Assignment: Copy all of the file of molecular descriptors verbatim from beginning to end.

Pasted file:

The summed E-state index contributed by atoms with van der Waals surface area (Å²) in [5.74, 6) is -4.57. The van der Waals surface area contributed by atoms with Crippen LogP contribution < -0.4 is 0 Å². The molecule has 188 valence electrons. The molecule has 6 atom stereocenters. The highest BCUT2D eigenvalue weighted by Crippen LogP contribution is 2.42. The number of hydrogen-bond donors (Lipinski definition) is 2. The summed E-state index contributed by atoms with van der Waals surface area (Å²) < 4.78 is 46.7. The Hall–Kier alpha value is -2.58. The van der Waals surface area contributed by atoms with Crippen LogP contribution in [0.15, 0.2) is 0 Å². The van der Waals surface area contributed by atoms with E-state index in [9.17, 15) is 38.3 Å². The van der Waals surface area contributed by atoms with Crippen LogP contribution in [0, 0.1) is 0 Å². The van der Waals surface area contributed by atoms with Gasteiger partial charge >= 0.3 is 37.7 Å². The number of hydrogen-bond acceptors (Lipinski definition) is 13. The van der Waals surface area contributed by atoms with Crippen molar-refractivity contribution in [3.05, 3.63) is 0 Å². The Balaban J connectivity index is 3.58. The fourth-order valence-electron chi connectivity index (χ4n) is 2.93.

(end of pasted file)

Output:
The summed E-state index contributed by atoms with van der Waals surface area (Å²) in [5.74, 6) is -4.57. The van der Waals surface area contributed by atoms with Crippen LogP contribution < -0.4 is 0 Å². The molecule has 188 valence electrons. The molecule has 6 atom stereocenters. The highest BCUT2D eigenvalue weighted by Crippen LogP contribution is 2.42. The number of hydrogen-bond donors (Lipinski definition) is 2. The summed E-state index contributed by atoms with van der Waals surface area (Å²) < 4.78 is 46.7. The Hall–Kier alpha value is -2.58. The van der Waals surface area contributed by atoms with Crippen LogP contribution in [0.15, 0.2) is 0 Å². The van der Waals surface area contributed by atoms with E-state index in [9.17, 15) is 38.3 Å². The van der Waals surface area contributed by atoms with Crippen LogP contribution in [0, 0.1) is 0 Å². The van der Waals surface area contributed by atoms with Gasteiger partial charge >= 0.3 is 37.7 Å². The number of hydrogen-bond acceptors (Lipinski definition) is 13. The van der Waals surface area contributed by atoms with Crippen molar-refractivity contribution in [3.05, 3.63) is 0 Å². The Balaban J connectivity index is 3.58. The fourth-order valence-electron chi connectivity index (χ4n) is 2.93.